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COVID antibodies developed in South Dakota cattle study

New research could produce COVID-19 antibodies derived from cattle to treat the coronavirus.

New research continues to emerge regarding COVID-19, and at home in South Dakota, it’s cattle leading the way in some new and important science that could potentially benefit human health.

In Sioux Falls at SAB Biotherapeutics, a herd of genetically modified cattle are producing human antibodies that can neutralize coronavirus.

The antibodies produced by these bovines are being tested as a potential treatment in a trial sponsored by the National Health Institute (NHI).

According to Julie Anderson for the Omaha World-Herald, “The cattle, a Holstein mix, have been genetically modified to have a partially human immune system. During a clinical trial sponsored by the National Institutes of Health, two different doses of the cow-produced antibodies are being tested in people with mild to moderate COVID-19.

“SAB Biotherapeutics, the Sioux Falls biotech firm that developed the antibody-producing technology, announced late last month that the first patient in the trial already had received a dose of the antibodies, a product called SAB-185.”

Although COVID vaccines are now available across the United States, SAB co-founder, president and CEO, Eddie Sullivan, is working to provide treatments that would be effective for another virus with a high ability to mutate.

Anderson reports, “Indeed, monoclonal antibody therapies have been used throughout the pandemic. But the company’s product, Sullivan said, produces a polyclonal response, meaning the antibodies can bind to more than one site on the coronavirus. Monoclonal antibodies, as the name suggests, can bind to only one. Humans naturally fight disease through a polyclonal response.

“That could be important at a time when variants of the coronavirus have begun to outmaneuver some monoclonal antibody treatments. The Food and Drug Administration last month rescinded emergency approval for one monoclonal therapy when used by itself because it had “lost potency” against some variants.”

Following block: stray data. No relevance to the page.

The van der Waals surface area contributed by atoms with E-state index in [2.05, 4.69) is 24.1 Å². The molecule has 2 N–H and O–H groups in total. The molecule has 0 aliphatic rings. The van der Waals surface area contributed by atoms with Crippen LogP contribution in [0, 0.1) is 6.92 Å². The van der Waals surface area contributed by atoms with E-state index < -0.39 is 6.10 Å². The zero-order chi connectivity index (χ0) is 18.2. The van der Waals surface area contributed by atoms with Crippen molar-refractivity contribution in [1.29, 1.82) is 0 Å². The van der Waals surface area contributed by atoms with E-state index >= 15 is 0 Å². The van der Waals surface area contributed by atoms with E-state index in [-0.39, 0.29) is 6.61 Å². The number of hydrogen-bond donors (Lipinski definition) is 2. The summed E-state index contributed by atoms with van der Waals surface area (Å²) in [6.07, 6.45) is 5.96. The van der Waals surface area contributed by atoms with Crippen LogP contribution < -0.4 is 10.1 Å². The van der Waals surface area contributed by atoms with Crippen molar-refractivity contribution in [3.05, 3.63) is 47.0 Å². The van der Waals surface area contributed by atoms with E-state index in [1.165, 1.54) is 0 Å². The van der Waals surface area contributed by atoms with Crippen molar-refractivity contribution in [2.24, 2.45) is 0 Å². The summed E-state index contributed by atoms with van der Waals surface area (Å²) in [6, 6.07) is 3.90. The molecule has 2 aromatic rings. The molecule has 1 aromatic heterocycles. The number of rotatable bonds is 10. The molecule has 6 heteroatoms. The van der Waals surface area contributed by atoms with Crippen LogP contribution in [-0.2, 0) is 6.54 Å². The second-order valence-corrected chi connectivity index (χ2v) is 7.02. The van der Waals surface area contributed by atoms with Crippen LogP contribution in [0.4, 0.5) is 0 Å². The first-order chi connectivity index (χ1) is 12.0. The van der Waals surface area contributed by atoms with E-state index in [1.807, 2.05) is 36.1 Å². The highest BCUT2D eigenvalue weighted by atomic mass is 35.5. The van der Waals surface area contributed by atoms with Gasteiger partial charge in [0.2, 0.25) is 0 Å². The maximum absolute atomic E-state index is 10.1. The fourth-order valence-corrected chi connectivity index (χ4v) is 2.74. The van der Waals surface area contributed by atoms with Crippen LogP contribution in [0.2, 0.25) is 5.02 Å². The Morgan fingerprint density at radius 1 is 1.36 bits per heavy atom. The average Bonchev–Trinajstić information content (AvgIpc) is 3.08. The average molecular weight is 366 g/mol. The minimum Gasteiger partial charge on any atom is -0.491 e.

So what’s the process for producing these antibodies?

The cattle are injected with a noninfectious portion of the coronavirus, and the cattle produce antibodies to fight it. With each injection, the animals build up higher levels of neutralizing antibodies, and Sullivan said the research has found the antibodies to be 40 times higher than what’s identified in convalescent plasma donated by people who have recovered from COVID-19 and more than what are found in vaccinated people, as well.

According to the article, "The SAB antibodies are being added to an ongoing NIH trial that also is testing four other possible therapies in patients worldwide, run by an existing research network. A total of 220 patients, 110 at each of the two sites, will receive the product. Their results will be compared to patients who receive a placebo.

“The company has been working to develop the technology behind the product for nearly two decades. Support for the development of the product now in trials came through a federal contract.”

Previous work from SAB has included using cattle to research and produce antibodies to fight Zika, Ebola, cancer, diabetes and influenza.

To learn more about SAB’s work, visit

The opinions of Amanda Radke are not necessarily those of or Farm Progress.

TAGS: Farm Life
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